This no-war zone, or negative peace according to Arie Kacowicz, appears to be best explained by a shared normative commitment to maintaining a society of states and to peaceful conflict resolution, contradicting both material and systemic explanations of interstate behavior. State strength in much of the developing world is not measured in terms of military capability to defend or project itself externally, but rather according to the empirical attributes of statehood: the institutional provision of security, justice, and basic services; territorial consolidation and control over population groups; sufficient coercive power to impose order and to repel challenges to state authority; and some level of agreement on national identity and social purpose. States in the South Asian region all receive low marks for the very features that mainstream IR thinking accepts as unproblematic, and immaterial. Although the states in South Asia are in no danger of immediate collapse, most indications point to a state that has become progressively weaker: the basic functions required of states are poorly and sporadically performed, central government control is non-existent in several jurisdictions, social cohesion is poor, and the fundamental rules of social order and authority are violently contested.

Most importantly, the South Asian state fails the basic Weberian test of maintaining its monopoly over the legitimate use of force and providing security for its citizens. Internal state weakness, ranging from impairment to outright collapse, is the common denominator of post-Cold War global violence and insecurity. It is also the permissive condition of South Asia’s security problem. Reduced state capacity underlies the more proximate causes of the violent competition with and among contending subnational groups.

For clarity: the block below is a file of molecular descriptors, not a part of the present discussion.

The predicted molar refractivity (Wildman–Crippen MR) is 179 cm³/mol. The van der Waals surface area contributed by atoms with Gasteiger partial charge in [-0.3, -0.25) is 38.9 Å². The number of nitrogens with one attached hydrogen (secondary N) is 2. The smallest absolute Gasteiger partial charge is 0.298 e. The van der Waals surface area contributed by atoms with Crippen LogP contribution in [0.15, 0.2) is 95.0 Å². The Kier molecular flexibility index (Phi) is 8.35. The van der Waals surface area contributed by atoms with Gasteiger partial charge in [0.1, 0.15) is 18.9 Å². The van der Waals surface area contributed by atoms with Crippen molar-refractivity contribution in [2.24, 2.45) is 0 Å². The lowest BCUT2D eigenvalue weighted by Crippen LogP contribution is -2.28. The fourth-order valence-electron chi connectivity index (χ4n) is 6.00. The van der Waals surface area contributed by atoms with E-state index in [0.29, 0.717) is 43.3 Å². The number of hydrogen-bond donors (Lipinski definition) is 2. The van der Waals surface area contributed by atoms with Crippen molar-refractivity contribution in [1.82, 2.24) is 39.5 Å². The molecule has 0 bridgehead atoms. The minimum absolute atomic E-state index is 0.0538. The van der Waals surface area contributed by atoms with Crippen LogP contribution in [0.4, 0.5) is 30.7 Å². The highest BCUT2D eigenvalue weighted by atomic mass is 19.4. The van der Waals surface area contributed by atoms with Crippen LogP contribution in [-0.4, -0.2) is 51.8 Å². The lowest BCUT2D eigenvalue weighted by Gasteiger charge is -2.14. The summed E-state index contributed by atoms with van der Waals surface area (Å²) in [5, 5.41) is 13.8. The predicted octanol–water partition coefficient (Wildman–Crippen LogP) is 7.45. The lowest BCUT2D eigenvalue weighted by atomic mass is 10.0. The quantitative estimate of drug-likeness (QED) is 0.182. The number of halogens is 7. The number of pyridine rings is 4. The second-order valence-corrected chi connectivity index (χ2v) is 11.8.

One of the reasons why terrorist and subversive groups have managed a foot hold in South Asia is that the people are fed up with the inequity, poverty, and extravagant corruption in which the state has been mired. Disgusted with the governments and despairing of the prospect for peaceful and incremental change within the existing order, the people are looking for an explanation of their personal suffering and societal degradation. There is little doubt that with force, vigilance and some luck, governments will be able to substantially destroy and disrupt the existing cross-border network of terrorism operating in India, Sri Lanka, Nepal, and elsewhere. But no amount of military force, territorial vigilance and operational genius can contain a group of suicide attackers that stretches endlessly across borders and over time. South Asian states must ultimately undermine their capacity to recruit and indoctrinate new true believers.

That requires getting at the factors that help in spreading terrorism. And one of the principal factors is chronically bad governance. The plain and even brutal fact is that the political and administrative system in South Asian states has not been a great success. Political parties use any means and break any rules in the quest for power and wealth. Ministers worry first about the money they can collect and only second about whether their decisions have any value for the public. Legislators are known to collect bribes to vote for bills. Even military officers allegedly order weapons on the basis of how large the kickback will be. There are instances where soldiers and policemen extort rather than defend the public.